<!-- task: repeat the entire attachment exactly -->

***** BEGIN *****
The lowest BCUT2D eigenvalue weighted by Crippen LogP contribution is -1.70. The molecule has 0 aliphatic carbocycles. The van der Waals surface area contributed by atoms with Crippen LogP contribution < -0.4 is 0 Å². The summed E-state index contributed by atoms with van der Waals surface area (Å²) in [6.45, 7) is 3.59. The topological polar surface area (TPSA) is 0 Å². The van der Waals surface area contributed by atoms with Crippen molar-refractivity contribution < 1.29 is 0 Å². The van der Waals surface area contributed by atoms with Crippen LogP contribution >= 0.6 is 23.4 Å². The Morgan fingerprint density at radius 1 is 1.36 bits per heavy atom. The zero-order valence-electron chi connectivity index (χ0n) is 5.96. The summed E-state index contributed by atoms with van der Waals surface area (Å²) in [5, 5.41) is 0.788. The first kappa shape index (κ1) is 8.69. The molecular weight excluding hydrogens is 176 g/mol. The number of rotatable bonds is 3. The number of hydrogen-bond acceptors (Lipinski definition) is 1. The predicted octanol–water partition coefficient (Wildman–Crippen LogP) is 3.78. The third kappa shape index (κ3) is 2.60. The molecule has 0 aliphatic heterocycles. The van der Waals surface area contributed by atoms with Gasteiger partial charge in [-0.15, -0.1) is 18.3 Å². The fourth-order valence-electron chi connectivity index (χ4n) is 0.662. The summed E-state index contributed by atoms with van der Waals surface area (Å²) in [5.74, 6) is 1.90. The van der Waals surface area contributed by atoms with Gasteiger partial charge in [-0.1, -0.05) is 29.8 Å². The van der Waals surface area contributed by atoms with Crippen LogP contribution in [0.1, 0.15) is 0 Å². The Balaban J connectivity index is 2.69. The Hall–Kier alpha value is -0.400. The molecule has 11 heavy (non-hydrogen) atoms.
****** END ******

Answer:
The lowest BCUT2D eigenvalue weighted by Crippen LogP contribution is -1.70. The molecule has 0 aliphatic carbocycles. The van der Waals surface area contributed by atoms with Crippen LogP contribution < -0.4 is 0 Å². The summed E-state index contributed by atoms with van der Waals surface area (Å²) in [6.45, 7) is 3.59. The topological polar surface area (TPSA) is 0 Å². The van der Waals surface area contributed by atoms with Crippen molar-refractivity contribution < 1.29 is 0 Å². The van der Waals surface area contributed by atoms with Crippen LogP contribution >= 0.6 is 23.4 Å². The Morgan fingerprint density at radius 1 is 1.36 bits per heavy atom. The zero-order valence-electron chi connectivity index (χ0n) is 5.96. The summed E-state index contributed by atoms with van der Waals surface area (Å²) in [5, 5.41) is 0.788. The first kappa shape index (κ1) is 8.69. The molecular weight excluding hydrogens is 176 g/mol. The number of rotatable bonds is 3. The number of hydrogen-bond acceptors (Lipinski definition) is 1. The predicted octanol–water partition coefficient (Wildman–Crippen LogP) is 3.78. The third kappa shape index (κ3) is 2.60. The molecule has 0 aliphatic heterocycles. The van der Waals surface area contributed by atoms with Gasteiger partial charge in [-0.15, -0.1) is 18.3 Å². The fourth-order valence-electron chi connectivity index (χ4n) is 0.662. The summed E-state index contributed by atoms with van der Waals surface area (Å²) in [5.74, 6) is 1.90. The van der Waals surface area contributed by atoms with Gasteiger partial charge in [-0.1, -0.05) is 29.8 Å². The van der Waals surface area contributed by atoms with Crippen LogP contribution in [0.1, 0.15) is 0 Å². The Balaban J connectivity index is 2.69. The Hall–Kier alpha value is -0.400. The molecule has 11 heavy (non-hydrogen) atoms.